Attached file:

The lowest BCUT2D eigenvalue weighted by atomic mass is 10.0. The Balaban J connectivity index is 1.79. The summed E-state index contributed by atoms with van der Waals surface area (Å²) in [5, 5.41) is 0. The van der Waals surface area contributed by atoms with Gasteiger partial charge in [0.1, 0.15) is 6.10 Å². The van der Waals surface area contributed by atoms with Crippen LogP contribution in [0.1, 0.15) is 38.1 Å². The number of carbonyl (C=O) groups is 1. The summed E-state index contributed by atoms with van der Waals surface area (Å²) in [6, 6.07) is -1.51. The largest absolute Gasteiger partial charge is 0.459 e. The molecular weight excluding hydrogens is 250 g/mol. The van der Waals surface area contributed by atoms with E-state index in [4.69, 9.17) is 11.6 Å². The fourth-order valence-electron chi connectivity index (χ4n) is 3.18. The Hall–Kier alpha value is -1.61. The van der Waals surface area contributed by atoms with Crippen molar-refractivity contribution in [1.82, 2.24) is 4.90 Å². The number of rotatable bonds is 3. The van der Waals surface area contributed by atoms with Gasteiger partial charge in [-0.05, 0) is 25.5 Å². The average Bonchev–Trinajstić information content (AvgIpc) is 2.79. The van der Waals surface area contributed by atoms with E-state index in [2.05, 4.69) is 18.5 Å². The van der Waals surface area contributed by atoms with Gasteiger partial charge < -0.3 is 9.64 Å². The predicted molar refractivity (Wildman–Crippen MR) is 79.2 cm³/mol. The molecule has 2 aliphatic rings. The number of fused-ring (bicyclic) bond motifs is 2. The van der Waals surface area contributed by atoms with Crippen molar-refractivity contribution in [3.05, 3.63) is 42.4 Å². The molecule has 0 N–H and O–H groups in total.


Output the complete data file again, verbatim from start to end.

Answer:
The lowest BCUT2D eigenvalue weighted by atomic mass is 10.0. The Balaban J connectivity index is 1.79. The summed E-state index contributed by atoms with van der Waals surface area (Å²) in [5, 5.41) is 0. The van der Waals surface area contributed by atoms with Gasteiger partial charge in [0.1, 0.15) is 6.10 Å². The van der Waals surface area contributed by atoms with Crippen LogP contribution in [0.1, 0.15) is 38.1 Å². The number of carbonyl (C=O) groups is 1. The summed E-state index contributed by atoms with van der Waals surface area (Å²) in [6, 6.07) is -1.51. The largest absolute Gasteiger partial charge is 0.459 e. The molecular weight excluding hydrogens is 250 g/mol. The van der Waals surface area contributed by atoms with E-state index in [4.69, 9.17) is 11.6 Å². The fourth-order valence-electron chi connectivity index (χ4n) is 3.18. The Hall–Kier alpha value is -1.61. The van der Waals surface area contributed by atoms with Crippen molar-refractivity contribution in [1.82, 2.24) is 4.90 Å². The number of rotatable bonds is 3. The van der Waals surface area contributed by atoms with Gasteiger partial charge in [-0.05, 0) is 25.5 Å². The average Bonchev–Trinajstić information content (AvgIpc) is 2.79. The van der Waals surface area contributed by atoms with E-state index in [2.05, 4.69) is 18.5 Å². The van der Waals surface area contributed by atoms with Gasteiger partial charge < -0.3 is 9.64 Å². The predicted molar refractivity (Wildman–Crippen MR) is 79.2 cm³/mol. The molecule has 2 aliphatic rings. The number of fused-ring (bicyclic) bond motifs is 2. The van der Waals surface area contributed by atoms with Crippen molar-refractivity contribution in [3.05, 3.63) is 42.4 Å². The molecule has 0 N–H and O–H groups in total.